This is history: the British government is an "elective dictatorship" in the words of Quintin Hogg, Thatcher’s Lord Chancellor (who is in charge of courts and judiciary). Hogg was referring to the fact that in Britain there is no separate executive branch of government. The prime minister is a part of the legislative branch, and has a disciplined, well-whipped majority of MP's to vote through any legislation he or she wants.
Thatcher's program was radical. It amounted to nothing less than an attempt to rewrite the social contract that had existed in Britain since the end of World War II, and it was enacted with alacrity.
With inflation rampant, the new prime minister embarked on a strict anti-inflation program, raising interest rates and taxes while reducing government spending.
The result was predictable: a recession. Within 18 months the number of people out of work had doubled to 3 million, or 1 in 8 members of the work force. With her own party worrying about whether the jobless rate was too high a price to pay for her policies, she addressed them at the Conservative Party conference: "You turn if you want to; the Lady's not for turning."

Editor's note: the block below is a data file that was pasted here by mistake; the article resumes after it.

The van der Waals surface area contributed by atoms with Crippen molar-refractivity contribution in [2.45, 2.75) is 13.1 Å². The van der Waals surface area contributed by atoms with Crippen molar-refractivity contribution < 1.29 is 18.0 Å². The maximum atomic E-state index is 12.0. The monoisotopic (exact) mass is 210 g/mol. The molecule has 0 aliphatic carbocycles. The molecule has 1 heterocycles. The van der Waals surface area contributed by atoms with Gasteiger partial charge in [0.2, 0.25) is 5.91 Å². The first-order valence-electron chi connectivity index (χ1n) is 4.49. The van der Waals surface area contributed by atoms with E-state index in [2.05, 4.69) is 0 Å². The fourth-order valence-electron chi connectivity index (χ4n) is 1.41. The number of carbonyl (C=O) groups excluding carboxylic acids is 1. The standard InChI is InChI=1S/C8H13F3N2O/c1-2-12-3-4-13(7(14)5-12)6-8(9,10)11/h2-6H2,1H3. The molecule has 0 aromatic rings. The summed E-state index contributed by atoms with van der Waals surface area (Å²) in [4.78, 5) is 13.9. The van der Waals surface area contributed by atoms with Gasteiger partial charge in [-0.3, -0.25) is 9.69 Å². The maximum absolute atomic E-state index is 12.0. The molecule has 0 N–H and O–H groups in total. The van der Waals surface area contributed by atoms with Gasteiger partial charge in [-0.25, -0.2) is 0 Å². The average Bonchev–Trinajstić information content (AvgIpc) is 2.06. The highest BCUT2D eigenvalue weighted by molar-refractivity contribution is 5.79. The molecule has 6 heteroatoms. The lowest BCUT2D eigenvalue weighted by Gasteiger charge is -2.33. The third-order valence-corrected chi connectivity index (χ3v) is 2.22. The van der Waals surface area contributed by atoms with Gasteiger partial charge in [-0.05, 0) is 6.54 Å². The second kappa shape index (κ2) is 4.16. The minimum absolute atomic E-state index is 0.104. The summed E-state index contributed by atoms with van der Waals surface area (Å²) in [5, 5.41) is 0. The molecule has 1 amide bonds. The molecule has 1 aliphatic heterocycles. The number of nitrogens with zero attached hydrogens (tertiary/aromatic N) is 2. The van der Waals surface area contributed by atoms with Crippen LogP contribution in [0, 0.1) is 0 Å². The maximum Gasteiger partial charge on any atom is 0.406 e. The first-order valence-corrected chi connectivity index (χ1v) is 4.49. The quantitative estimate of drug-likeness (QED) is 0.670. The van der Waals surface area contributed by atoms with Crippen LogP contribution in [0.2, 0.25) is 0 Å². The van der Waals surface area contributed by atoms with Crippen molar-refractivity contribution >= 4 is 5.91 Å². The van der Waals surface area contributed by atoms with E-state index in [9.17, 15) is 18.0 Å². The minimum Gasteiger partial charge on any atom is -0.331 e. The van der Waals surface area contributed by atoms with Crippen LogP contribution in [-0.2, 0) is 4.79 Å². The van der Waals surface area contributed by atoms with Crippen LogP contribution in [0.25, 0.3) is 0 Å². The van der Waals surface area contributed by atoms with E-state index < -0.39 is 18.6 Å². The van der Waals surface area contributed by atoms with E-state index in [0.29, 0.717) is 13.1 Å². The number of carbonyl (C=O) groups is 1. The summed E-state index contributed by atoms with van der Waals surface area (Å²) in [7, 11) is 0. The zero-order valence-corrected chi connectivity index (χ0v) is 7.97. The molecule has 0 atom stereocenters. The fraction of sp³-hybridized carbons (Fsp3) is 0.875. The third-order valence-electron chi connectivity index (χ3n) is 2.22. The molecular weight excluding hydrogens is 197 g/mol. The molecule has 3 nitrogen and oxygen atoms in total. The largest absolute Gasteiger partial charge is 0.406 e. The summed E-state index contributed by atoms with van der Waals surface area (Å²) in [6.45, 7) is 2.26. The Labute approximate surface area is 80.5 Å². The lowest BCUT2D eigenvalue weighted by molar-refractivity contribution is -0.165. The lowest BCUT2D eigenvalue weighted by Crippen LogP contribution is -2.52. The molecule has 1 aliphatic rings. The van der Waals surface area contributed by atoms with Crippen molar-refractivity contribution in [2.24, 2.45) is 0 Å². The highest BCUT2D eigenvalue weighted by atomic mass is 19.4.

That moment defined her time in office.
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This is also history: Margaret Thatcher waged two wars. The first, in 1982, was against Argentina in the Falklands. The second, in 1984-85, was in Britain against the unions. More Britons died in the former. More Britons suffered in the latter.
Of all industrial workers in Britain, the miners were the most iconic. They were the men who risked their lives underground to bring up the fuel that had fired the industrial revolution. The coal mines had been nationalized for decades and the miners' union was strong. Thatcher believed in shrinking the state and taking on the nationalized coal industry and with it the miners' union was the battle she chose. Six people would die and thousands would be arrested.